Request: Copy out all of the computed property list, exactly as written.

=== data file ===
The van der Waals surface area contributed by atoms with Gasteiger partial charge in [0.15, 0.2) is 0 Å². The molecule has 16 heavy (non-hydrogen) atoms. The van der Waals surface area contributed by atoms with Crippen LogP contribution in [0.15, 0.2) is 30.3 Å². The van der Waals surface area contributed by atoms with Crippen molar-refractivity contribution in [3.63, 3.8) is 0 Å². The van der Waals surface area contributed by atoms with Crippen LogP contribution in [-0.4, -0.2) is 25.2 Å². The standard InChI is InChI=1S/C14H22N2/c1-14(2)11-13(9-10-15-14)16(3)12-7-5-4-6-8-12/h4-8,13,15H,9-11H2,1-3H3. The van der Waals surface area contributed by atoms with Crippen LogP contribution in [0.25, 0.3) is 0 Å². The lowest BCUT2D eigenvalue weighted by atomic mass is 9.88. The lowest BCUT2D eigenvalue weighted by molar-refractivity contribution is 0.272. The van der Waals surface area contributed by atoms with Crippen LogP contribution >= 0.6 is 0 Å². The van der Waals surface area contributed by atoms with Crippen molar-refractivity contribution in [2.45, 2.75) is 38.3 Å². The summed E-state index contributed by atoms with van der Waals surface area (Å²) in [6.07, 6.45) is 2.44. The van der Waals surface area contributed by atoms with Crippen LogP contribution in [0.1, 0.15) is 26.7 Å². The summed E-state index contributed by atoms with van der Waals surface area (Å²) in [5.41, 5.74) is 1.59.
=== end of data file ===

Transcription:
The van der Waals surface area contributed by atoms with Gasteiger partial charge in [0.15, 0.2) is 0 Å². The molecule has 16 heavy (non-hydrogen) atoms. The van der Waals surface area contributed by atoms with Crippen LogP contribution in [0.15, 0.2) is 30.3 Å². The van der Waals surface area contributed by atoms with Crippen molar-refractivity contribution in [3.63, 3.8) is 0 Å². The van der Waals surface area contributed by atoms with Crippen LogP contribution in [-0.4, -0.2) is 25.2 Å². The standard InChI is InChI=1S/C14H22N2/c1-14(2)11-13(9-10-15-14)16(3)12-7-5-4-6-8-12/h4-8,13,15H,9-11H2,1-3H3. The van der Waals surface area contributed by atoms with Crippen LogP contribution in [0.25, 0.3) is 0 Å². The lowest BCUT2D eigenvalue weighted by atomic mass is 9.88. The lowest BCUT2D eigenvalue weighted by molar-refractivity contribution is 0.272. The van der Waals surface area contributed by atoms with Crippen LogP contribution >= 0.6 is 0 Å². The van der Waals surface area contributed by atoms with Crippen molar-refractivity contribution in [2.45, 2.75) is 38.3 Å². The summed E-state index contributed by atoms with van der Waals surface area (Å²) in [6.07, 6.45) is 2.44. The van der Waals surface area contributed by atoms with Crippen LogP contribution in [0.1, 0.15) is 26.7 Å². The summed E-state index contributed by atoms with van der Waals surface area (Å²) in [5.41, 5.74) is 1.59.